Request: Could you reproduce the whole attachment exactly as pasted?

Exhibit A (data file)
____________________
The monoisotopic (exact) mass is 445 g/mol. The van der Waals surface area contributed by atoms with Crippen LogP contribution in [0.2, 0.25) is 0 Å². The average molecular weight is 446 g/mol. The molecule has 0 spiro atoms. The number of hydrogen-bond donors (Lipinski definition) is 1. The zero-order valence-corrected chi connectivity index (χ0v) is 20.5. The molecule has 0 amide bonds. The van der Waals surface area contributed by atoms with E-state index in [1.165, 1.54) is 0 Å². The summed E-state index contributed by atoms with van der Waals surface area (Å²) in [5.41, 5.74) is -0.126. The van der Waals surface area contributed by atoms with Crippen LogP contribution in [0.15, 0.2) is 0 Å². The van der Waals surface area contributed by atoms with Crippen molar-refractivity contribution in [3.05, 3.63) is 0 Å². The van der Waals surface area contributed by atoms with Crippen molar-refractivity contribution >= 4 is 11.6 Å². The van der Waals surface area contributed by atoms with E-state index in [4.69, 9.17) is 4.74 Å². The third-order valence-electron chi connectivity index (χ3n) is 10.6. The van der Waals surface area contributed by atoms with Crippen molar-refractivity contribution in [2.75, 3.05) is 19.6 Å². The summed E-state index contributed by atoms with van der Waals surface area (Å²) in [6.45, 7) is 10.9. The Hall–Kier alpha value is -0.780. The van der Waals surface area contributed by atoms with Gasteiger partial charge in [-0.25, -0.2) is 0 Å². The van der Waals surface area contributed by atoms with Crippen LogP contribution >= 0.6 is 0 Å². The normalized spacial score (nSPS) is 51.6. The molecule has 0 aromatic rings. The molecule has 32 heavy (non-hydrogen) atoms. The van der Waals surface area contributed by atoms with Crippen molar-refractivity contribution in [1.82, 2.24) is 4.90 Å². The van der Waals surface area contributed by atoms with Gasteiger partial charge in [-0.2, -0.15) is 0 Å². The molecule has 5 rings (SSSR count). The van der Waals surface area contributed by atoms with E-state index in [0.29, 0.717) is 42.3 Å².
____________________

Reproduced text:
The monoisotopic (exact) mass is 445 g/mol. The van der Waals surface area contributed by atoms with Crippen LogP contribution in [0.2, 0.25) is 0 Å². The average molecular weight is 446 g/mol. The molecule has 0 spiro atoms. The number of hydrogen-bond donors (Lipinski definition) is 1. The zero-order valence-corrected chi connectivity index (χ0v) is 20.5. The molecule has 0 amide bonds. The van der Waals surface area contributed by atoms with E-state index in [1.165, 1.54) is 0 Å². The summed E-state index contributed by atoms with van der Waals surface area (Å²) in [5.41, 5.74) is -0.126. The van der Waals surface area contributed by atoms with Crippen LogP contribution in [0.15, 0.2) is 0 Å². The van der Waals surface area contributed by atoms with Crippen molar-refractivity contribution in [3.05, 3.63) is 0 Å². The van der Waals surface area contributed by atoms with Crippen molar-refractivity contribution >= 4 is 11.6 Å². The van der Waals surface area contributed by atoms with E-state index in [4.69, 9.17) is 4.74 Å². The third-order valence-electron chi connectivity index (χ3n) is 10.6. The van der Waals surface area contributed by atoms with Crippen molar-refractivity contribution in [2.75, 3.05) is 19.6 Å². The summed E-state index contributed by atoms with van der Waals surface area (Å²) in [6.45, 7) is 10.9. The Hall–Kier alpha value is -0.780. The van der Waals surface area contributed by atoms with Gasteiger partial charge in [-0.25, -0.2) is 0 Å². The van der Waals surface area contributed by atoms with Crippen LogP contribution >= 0.6 is 0 Å². The normalized spacial score (nSPS) is 51.6. The molecule has 0 aromatic rings. The molecule has 32 heavy (non-hydrogen) atoms. The van der Waals surface area contributed by atoms with Crippen molar-refractivity contribution in [1.82, 2.24) is 4.90 Å². The van der Waals surface area contributed by atoms with Gasteiger partial charge in [-0.2, -0.15) is 0 Å². The molecule has 5 rings (SSSR count). The van der Waals surface area contributed by atoms with E-state index in [0.29, 0.717) is 42.3 Å².